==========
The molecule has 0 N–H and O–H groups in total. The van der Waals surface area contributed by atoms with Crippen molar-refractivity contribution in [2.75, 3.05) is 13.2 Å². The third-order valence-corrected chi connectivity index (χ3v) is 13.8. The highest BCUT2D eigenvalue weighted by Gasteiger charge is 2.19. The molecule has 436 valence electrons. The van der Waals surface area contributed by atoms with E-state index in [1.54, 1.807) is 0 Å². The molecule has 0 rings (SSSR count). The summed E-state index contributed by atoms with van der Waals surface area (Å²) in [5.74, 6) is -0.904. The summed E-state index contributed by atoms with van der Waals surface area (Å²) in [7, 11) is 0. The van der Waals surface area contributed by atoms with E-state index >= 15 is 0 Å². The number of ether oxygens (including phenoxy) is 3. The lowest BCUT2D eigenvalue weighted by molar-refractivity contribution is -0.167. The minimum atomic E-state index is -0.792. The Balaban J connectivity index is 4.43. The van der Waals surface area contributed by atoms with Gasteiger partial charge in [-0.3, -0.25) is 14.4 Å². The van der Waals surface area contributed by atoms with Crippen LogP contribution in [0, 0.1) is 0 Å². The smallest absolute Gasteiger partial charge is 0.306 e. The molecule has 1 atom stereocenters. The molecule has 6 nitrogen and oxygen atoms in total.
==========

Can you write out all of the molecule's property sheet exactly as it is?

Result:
The molecule has 0 N–H and O–H groups in total. The van der Waals surface area contributed by atoms with Crippen molar-refractivity contribution in [2.75, 3.05) is 13.2 Å². The third-order valence-corrected chi connectivity index (χ3v) is 13.8. The highest BCUT2D eigenvalue weighted by Gasteiger charge is 2.19. The molecule has 436 valence electrons. The van der Waals surface area contributed by atoms with E-state index in [1.54, 1.807) is 0 Å². The molecule has 0 rings (SSSR count). The summed E-state index contributed by atoms with van der Waals surface area (Å²) in [5.74, 6) is -0.904. The summed E-state index contributed by atoms with van der Waals surface area (Å²) in [7, 11) is 0. The van der Waals surface area contributed by atoms with E-state index >= 15 is 0 Å². The number of ether oxygens (including phenoxy) is 3. The lowest BCUT2D eigenvalue weighted by molar-refractivity contribution is -0.167. The minimum atomic E-state index is -0.792. The Balaban J connectivity index is 4.43. The van der Waals surface area contributed by atoms with Gasteiger partial charge in [-0.3, -0.25) is 14.4 Å². The van der Waals surface area contributed by atoms with Crippen LogP contribution in [0, 0.1) is 0 Å². The smallest absolute Gasteiger partial charge is 0.306 e. The molecule has 1 atom stereocenters. The molecule has 6 nitrogen and oxygen atoms in total.